The application deadline is rapidly approaching. February 1, 2010 (11:59:59 PM PST) to be exact…
Take note of this date and mark it clearly on your calendar if you’ve not already done so as I must confess I’m not all that generous when it comes to applicants who ask for special consideration in submitting a late application. If you’ve only discovered today that you want to go to law school next fall and you’ve not even taken the LSAT yet, you are not in an enviable position. 4000-plus candidates will have managed to hit that “submit” button in a timely fashion. What might your reason be for not making the deadline? Am I being harsh? Perhaps. Probably. But deadlines are important and they are plentiful in law school – paper deadlines, clinic application deadlines, add/drop deadlines, financial aid deadlines and the list goes on. Let’s not even get started on “real life” deadlines. So, if you’ve not been good about meeting deadlines in the past, make a change and chart a new course starting today. Now, of course, if there truly is a compelling reason for a late submission, let me know and I will give it full and careful consideration. I’m not that harsh all the time.
If you’ve not yet gotten that application in – but have every intention of doing so by the deadline noted above - and are wringing your hands because you think you’re late and behind the eight ball, stop the worrying. The class is not yet full. There are seats still waiting to be filled. Take that nervous energy and use it instead to put the finishing touches on that personal statement. And, savor the moment when you are done and have turned things over to us.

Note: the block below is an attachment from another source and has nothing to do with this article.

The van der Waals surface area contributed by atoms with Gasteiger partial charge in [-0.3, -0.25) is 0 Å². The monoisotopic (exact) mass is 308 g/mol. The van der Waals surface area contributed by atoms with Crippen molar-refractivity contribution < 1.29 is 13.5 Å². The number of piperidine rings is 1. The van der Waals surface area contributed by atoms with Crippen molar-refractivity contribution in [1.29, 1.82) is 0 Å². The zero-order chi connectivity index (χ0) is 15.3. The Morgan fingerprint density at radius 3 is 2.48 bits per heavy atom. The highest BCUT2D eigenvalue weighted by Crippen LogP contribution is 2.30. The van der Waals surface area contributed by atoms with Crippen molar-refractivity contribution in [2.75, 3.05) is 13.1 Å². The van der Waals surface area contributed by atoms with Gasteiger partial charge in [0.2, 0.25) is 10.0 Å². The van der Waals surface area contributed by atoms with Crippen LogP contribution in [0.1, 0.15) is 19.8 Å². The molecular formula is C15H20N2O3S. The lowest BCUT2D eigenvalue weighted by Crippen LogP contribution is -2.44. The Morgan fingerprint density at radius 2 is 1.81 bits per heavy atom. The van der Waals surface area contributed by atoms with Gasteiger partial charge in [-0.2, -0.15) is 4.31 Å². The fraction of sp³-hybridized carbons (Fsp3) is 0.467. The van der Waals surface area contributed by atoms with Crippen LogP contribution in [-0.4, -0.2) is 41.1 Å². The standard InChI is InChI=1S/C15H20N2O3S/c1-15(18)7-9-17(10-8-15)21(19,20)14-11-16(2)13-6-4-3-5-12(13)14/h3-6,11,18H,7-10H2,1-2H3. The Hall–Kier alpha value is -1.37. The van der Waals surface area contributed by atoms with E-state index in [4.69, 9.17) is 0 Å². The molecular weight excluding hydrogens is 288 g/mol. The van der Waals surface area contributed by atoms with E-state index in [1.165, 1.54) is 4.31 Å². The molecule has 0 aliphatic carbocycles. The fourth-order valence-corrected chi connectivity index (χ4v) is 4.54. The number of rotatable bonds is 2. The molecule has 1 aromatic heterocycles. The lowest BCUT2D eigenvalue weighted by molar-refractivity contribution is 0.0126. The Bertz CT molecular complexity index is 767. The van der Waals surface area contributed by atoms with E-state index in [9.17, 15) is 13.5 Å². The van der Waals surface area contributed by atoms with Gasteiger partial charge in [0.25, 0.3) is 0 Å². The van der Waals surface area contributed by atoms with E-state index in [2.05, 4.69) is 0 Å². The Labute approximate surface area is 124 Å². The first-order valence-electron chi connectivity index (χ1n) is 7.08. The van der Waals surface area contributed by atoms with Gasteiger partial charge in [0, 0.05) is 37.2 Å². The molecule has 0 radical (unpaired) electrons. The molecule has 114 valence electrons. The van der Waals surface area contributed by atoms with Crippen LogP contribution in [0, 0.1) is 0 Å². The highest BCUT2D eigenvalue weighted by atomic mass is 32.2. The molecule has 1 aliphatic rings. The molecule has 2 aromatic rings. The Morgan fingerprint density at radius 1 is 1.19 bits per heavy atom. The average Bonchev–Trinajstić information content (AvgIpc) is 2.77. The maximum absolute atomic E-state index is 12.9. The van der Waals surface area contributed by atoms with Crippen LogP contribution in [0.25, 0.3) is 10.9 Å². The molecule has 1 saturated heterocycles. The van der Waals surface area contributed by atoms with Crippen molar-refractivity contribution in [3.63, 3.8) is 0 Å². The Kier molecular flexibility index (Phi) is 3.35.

OK, we’re back in business. Walking through the SLS doors on Monday was a tad difficult. Two weeks away from the workplace – even though it comes at one of the worst times of the admissions season – allowed some downtime to travel, to get to books that have sat too long unread, to get caught up on episodes of Criminal Minds (Hotch retire from the BAU? Hah.) and, of course, to start that new exercise regime for the sixth time in the last three months. But, I digress here as this blog is not about me. It’s about you so let me get back on point. We’re back in business. We’ve spent the week opening the mail that accumulated while we were away. We’re trying to respond to the huge volume of email that went unanswered in our absence. We accessed all the applications that were submitted electronically in that two-week period. We are working like crazy to get back on schedule. Remember the Grimm Brothers fairy tale about the elves and the shoemaker? Well, a few elves here at SLS would certainly be welcome right about now!